There are some misconceptions about Plan B, the morning-after pill. A recent letter to the editor states “Plan B could interrupt completion of the yet unformed human being that is in the mother’s womb.”
According to the Mayo Clinic website, morning-after pills do not end a pregnancy that has implanted. Depending on where you are in your menstrual cycle, morning-after pills may act by one or more of the following actions: delaying or preventing ovulation, blocking fertilization, or keeping a fertilized egg from implanting in the uterus.
However, recent evidence strongly suggests that Plan B One-Step does not inhibit implantation. Plan B One-Step contains the hormone levonorgestrel — a progestin, which along with estrogen is commonly in birth control pills and other drugs that women can take during menopause or to slow the progression of osteoporosis.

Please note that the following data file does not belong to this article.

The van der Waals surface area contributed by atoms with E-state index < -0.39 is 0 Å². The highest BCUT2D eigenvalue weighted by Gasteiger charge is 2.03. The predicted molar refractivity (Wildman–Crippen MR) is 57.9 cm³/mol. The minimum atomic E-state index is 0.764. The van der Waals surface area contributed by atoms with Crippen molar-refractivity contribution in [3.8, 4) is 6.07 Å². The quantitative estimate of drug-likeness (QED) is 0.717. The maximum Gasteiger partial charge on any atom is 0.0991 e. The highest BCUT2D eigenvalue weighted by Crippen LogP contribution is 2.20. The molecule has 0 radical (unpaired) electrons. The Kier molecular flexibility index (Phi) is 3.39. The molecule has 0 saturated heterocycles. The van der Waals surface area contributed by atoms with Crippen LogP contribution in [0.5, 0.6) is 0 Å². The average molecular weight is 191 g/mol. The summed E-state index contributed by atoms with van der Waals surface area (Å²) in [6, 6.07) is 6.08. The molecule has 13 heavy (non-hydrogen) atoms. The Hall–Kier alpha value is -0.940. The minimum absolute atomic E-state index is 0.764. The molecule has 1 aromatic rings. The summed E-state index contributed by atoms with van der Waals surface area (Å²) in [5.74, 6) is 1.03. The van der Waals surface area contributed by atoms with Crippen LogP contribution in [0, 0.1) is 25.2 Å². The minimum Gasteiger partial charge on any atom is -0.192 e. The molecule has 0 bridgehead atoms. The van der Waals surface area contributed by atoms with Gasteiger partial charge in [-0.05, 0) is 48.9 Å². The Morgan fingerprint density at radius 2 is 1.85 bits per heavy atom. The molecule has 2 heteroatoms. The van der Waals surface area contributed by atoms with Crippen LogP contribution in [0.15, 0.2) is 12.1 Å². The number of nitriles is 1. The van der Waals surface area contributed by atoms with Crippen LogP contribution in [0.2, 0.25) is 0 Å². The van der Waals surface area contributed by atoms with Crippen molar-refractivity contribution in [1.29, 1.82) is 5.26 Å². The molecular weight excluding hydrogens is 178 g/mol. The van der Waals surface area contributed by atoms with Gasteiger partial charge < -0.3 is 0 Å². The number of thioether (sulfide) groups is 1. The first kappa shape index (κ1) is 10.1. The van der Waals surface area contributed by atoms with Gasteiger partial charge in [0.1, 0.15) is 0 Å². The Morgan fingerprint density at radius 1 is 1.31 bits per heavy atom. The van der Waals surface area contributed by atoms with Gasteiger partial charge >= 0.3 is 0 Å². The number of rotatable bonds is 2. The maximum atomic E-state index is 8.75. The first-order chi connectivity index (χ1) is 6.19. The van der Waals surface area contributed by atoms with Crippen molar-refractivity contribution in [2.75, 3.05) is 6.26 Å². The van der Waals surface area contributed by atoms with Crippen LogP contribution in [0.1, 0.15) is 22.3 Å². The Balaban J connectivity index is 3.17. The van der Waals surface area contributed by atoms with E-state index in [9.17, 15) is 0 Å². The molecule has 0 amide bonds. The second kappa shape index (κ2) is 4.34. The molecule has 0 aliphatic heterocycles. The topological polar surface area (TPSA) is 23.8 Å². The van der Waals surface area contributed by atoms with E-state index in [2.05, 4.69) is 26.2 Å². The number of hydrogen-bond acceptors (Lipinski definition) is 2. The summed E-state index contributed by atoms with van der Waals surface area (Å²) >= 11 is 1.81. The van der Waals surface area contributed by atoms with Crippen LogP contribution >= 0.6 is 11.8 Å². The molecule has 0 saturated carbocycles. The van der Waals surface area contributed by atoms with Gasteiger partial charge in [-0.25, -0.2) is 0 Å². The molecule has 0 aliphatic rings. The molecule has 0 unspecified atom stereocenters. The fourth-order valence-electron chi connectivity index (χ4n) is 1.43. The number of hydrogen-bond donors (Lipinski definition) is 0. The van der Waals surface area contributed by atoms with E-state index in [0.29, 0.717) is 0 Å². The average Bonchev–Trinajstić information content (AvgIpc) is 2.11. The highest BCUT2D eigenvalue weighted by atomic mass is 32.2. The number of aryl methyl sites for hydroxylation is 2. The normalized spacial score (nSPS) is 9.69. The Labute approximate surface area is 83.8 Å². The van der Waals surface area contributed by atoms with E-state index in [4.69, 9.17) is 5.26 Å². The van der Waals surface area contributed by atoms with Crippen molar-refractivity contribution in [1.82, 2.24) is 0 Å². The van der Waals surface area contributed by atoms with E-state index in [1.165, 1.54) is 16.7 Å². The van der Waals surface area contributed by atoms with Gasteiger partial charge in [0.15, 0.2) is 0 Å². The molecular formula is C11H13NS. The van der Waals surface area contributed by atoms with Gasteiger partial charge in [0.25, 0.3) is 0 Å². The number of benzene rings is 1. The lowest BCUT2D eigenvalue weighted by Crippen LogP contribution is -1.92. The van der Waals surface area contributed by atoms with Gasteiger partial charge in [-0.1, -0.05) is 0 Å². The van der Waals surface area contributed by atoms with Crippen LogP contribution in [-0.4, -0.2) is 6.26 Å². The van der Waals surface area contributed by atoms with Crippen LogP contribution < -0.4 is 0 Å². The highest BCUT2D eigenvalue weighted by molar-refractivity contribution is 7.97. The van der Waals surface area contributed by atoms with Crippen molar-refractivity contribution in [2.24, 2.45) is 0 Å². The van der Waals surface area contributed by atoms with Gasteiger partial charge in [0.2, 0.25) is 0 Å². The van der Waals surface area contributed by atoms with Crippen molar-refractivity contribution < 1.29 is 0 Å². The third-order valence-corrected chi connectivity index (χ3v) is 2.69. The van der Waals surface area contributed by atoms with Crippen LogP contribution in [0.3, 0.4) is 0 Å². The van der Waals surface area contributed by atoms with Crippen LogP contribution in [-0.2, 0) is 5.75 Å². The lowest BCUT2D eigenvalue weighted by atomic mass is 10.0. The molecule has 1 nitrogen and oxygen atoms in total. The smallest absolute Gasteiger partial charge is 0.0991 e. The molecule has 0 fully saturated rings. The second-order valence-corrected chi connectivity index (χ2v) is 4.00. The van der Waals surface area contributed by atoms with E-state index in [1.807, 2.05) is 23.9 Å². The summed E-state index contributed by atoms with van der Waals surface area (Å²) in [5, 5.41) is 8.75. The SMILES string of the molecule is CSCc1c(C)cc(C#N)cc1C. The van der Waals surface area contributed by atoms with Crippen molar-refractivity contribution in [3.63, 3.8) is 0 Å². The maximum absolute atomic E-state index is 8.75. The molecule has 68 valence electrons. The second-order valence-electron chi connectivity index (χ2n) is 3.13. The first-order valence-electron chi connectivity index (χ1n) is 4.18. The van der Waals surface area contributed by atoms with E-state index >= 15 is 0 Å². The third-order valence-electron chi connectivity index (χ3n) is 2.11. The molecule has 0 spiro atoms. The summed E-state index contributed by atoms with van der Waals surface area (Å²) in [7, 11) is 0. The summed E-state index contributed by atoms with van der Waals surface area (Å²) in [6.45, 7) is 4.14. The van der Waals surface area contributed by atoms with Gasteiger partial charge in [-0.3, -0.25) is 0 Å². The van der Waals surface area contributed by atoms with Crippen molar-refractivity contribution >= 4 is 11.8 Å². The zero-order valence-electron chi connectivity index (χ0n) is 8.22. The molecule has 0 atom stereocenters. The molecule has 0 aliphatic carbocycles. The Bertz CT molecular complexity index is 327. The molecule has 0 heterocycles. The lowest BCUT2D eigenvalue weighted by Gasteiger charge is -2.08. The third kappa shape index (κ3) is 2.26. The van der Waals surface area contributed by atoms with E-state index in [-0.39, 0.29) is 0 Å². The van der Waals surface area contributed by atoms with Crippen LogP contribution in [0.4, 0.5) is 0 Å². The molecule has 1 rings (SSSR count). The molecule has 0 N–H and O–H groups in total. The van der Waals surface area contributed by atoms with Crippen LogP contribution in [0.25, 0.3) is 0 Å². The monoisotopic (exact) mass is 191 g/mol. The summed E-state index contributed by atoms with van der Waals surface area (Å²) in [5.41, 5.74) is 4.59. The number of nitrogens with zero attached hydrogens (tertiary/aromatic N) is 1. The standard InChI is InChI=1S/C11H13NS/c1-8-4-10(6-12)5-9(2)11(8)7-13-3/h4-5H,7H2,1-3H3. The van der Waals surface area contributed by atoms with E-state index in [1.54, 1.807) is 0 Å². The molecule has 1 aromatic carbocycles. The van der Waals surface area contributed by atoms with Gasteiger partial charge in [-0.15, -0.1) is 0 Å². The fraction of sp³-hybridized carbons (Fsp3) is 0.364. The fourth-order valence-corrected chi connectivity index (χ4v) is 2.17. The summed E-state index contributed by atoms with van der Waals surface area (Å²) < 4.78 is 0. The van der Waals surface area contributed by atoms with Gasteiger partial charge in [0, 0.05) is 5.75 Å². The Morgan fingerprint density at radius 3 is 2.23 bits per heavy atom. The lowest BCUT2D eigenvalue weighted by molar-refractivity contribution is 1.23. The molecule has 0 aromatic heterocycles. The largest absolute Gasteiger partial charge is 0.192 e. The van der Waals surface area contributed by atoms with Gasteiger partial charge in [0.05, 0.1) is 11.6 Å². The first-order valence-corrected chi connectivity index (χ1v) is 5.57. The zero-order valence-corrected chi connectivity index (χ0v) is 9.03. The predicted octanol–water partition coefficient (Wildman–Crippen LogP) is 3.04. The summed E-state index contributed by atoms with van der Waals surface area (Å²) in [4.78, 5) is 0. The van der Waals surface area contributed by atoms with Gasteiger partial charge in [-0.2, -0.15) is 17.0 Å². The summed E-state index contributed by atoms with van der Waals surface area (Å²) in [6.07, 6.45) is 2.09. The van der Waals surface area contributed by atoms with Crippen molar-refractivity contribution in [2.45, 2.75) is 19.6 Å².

Keep in mind that the morning-after pill isn’t the same as mifepristone (Mifeprex), also known as RU-486 or the abortion pill. Mifeprex terminates an established pregnancy — one in which the fertilized egg has attached to the uterine wall and has already begun to develop.
For information on Plan B, go to mayoclinic.org, then search “morning-after-pill.”